Perseverance. If nothing else, you have to give Gerry Kamilos credit for that.
Tucked in an alley between 17th and 18th streets in midtown Sacramento is the first of what could be an emerging pattern of townhomes. Three bright yellow garage doors mark the entrance to two 1,200-square-foot units poised over a 615-square-foot one-bedroom space.
For decades, devising a clear solution for California’s suburban sprawl and ensuing car culture has been the Holy Grail for smart-growth advocates. One trip on any of the Golden State’s perpetually clogged roadways during peak hours shows how ineffective most of those efforts have been.
Statistics and headlines indicate doom and gloom across the country, but local developers are still building houses. In the Capital Region, Roseville leads the area in new-home construction.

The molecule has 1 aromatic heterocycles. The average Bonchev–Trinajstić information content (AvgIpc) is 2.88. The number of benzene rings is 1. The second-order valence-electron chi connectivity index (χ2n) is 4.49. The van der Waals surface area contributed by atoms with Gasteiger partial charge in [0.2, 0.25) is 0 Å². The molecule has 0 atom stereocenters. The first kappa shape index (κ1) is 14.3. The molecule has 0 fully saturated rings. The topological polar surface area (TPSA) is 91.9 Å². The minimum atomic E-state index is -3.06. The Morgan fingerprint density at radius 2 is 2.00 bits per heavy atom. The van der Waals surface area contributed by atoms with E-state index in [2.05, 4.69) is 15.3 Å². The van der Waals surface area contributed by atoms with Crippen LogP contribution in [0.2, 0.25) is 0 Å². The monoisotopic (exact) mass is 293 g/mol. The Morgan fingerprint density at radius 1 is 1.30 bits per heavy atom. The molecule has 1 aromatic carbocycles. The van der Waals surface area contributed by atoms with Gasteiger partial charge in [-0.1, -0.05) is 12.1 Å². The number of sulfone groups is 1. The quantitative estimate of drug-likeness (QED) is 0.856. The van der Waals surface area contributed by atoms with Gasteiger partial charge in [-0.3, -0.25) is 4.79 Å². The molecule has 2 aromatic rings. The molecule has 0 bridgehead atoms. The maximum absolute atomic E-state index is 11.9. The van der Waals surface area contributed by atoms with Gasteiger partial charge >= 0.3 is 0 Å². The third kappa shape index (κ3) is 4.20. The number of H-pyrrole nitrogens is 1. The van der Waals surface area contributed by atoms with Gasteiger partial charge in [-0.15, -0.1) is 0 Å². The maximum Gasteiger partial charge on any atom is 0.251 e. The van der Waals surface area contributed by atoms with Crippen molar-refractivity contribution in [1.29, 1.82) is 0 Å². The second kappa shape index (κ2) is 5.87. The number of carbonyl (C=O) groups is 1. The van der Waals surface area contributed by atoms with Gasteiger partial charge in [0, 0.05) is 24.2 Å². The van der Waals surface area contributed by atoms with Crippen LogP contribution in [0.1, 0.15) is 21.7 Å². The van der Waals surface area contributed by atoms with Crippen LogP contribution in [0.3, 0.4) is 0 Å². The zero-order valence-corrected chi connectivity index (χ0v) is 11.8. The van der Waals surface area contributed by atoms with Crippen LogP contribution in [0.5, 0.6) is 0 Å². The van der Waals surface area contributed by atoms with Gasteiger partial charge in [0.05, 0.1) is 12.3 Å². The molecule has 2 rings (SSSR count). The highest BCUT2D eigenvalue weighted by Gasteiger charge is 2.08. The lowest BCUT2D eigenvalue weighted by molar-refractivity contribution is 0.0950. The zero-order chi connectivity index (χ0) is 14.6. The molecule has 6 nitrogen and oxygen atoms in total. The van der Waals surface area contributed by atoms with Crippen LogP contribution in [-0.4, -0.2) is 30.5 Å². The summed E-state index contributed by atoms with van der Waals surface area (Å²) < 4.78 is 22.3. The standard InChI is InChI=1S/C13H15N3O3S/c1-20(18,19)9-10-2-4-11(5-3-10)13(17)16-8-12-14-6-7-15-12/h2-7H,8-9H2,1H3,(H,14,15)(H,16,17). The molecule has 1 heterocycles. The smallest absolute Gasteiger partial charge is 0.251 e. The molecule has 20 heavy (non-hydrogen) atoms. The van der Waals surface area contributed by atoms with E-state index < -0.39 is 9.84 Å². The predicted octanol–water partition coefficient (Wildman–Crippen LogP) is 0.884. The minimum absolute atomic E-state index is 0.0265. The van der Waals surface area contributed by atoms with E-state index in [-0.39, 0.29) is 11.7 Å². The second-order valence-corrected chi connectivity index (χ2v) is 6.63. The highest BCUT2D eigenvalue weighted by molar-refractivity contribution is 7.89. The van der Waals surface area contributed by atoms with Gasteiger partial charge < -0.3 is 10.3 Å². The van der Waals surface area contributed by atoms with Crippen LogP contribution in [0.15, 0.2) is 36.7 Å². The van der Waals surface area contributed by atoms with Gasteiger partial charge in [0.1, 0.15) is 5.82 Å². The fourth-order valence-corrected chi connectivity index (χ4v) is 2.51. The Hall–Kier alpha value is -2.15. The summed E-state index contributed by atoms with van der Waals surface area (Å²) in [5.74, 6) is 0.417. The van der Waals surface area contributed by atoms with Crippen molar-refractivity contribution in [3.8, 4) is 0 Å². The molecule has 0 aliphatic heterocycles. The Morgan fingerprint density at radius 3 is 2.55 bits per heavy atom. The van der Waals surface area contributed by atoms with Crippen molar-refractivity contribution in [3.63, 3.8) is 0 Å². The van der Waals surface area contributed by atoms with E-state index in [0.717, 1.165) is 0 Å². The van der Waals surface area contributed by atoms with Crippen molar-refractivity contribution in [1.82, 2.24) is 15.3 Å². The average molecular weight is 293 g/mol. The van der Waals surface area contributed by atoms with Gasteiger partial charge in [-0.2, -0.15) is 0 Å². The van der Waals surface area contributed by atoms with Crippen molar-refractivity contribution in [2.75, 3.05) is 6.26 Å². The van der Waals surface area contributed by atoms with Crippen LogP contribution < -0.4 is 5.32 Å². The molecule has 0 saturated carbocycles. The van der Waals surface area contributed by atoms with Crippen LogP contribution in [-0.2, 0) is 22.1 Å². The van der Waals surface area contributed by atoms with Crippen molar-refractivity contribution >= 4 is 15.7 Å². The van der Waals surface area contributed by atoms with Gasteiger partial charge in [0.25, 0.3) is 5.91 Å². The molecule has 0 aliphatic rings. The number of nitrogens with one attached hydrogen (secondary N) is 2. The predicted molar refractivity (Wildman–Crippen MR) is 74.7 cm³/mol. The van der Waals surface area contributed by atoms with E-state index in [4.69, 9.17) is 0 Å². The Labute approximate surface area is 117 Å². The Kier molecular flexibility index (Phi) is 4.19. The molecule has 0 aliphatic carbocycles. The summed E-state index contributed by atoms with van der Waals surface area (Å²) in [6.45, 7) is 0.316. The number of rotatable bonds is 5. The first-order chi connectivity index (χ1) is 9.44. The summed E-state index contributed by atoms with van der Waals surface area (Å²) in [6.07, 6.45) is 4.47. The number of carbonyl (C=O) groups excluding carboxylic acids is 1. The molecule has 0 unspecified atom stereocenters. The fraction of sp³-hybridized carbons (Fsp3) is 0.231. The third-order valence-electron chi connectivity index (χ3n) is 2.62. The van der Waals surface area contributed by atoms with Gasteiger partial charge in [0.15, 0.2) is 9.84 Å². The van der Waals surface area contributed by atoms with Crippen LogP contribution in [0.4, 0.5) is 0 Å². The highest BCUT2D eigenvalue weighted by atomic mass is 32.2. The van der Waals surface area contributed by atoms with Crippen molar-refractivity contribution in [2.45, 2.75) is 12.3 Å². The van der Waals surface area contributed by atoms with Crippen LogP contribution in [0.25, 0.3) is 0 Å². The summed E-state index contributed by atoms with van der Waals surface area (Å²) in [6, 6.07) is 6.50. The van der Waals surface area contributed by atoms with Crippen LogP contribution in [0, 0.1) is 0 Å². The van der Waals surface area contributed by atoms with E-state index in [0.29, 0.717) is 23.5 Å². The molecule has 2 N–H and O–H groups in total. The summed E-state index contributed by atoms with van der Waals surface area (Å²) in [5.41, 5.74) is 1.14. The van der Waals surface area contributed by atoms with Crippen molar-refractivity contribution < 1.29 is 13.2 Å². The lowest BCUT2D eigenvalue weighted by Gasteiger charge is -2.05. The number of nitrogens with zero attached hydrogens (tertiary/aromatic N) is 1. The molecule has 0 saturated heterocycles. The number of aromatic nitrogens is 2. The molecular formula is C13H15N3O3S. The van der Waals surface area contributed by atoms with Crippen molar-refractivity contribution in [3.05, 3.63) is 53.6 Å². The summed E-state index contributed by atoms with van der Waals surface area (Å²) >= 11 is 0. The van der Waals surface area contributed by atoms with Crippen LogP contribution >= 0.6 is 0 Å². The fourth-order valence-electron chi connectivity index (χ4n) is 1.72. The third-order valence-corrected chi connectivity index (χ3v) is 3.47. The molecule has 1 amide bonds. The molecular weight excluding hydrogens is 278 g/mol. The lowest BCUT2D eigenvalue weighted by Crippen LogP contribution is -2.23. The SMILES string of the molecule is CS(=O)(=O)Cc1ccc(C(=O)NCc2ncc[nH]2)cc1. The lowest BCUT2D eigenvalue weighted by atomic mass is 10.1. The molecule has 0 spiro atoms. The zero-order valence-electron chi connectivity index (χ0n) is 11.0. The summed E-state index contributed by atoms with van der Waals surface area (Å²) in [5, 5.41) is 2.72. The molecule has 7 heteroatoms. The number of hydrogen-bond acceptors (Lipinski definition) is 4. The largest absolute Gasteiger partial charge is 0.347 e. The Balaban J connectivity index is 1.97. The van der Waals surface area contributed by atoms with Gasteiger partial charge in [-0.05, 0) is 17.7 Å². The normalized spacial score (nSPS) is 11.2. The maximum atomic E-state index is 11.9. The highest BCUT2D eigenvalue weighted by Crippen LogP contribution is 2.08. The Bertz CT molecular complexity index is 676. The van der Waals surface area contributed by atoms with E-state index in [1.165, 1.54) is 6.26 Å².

On an early September morning, federal, city and redevelopment officials, among others, gathered at the corner of 10th and R streets to celebrate the beginning of street improvements.
It should be the perfect prescription for an ailing housing market, but so far few buyers are taking it.
The proposed Shiloh III project, a 120-megawatt expansion that still requires approval by the Solano County Planning Commission this month, would place 59 new wind turbines next to the company’s existing Shiloh II project. Shiloh II, a 150-megawatt operation completed in 2008 in Montezuma Hills, provides electricity to 74,000 households.
As the first Property and Business Improvement District in California, the Downtown Sacramento Partnership has done much more than create the model. In 14 years of operation, it has also set the standard.
By the mid-1990s, it was fair to question whether downtown Stockton was on the path to decay. Crime and blight were major concerns that kept visitors and businesses away, and there was little to suggest a turnaround was in sight.
Now in its 15th year, the Florin Road Partnership might be one of the region’s great turnaround stories.